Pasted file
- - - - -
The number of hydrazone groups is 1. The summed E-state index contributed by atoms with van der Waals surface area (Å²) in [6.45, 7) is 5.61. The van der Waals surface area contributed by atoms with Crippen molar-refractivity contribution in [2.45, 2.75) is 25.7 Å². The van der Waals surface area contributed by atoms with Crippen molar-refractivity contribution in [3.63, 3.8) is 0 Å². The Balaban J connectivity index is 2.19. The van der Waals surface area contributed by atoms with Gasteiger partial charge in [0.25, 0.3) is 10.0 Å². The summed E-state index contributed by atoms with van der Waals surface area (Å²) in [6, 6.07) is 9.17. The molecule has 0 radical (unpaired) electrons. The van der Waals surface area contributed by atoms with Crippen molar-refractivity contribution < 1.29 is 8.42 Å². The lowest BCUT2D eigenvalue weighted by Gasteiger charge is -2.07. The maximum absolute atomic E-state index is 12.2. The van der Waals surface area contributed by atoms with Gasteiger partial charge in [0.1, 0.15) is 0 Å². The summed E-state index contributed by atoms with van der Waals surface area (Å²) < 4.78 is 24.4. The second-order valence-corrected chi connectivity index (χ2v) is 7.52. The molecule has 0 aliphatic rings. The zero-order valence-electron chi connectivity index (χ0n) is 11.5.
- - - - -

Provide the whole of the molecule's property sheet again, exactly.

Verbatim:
The number of hydrazone groups is 1. The summed E-state index contributed by atoms with van der Waals surface area (Å²) in [6.45, 7) is 5.61. The van der Waals surface area contributed by atoms with Crippen molar-refractivity contribution in [2.45, 2.75) is 25.7 Å². The van der Waals surface area contributed by atoms with Crippen molar-refractivity contribution in [3.63, 3.8) is 0 Å². The Balaban J connectivity index is 2.19. The van der Waals surface area contributed by atoms with Gasteiger partial charge in [0.25, 0.3) is 10.0 Å². The summed E-state index contributed by atoms with van der Waals surface area (Å²) in [6, 6.07) is 9.17. The molecule has 0 radical (unpaired) electrons. The van der Waals surface area contributed by atoms with Crippen molar-refractivity contribution < 1.29 is 8.42 Å². The lowest BCUT2D eigenvalue weighted by Gasteiger charge is -2.07. The maximum absolute atomic E-state index is 12.2. The van der Waals surface area contributed by atoms with Gasteiger partial charge in [0.1, 0.15) is 0 Å². The summed E-state index contributed by atoms with van der Waals surface area (Å²) < 4.78 is 24.4. The second-order valence-corrected chi connectivity index (χ2v) is 7.52. The molecule has 0 aliphatic rings. The zero-order valence-electron chi connectivity index (χ0n) is 11.5.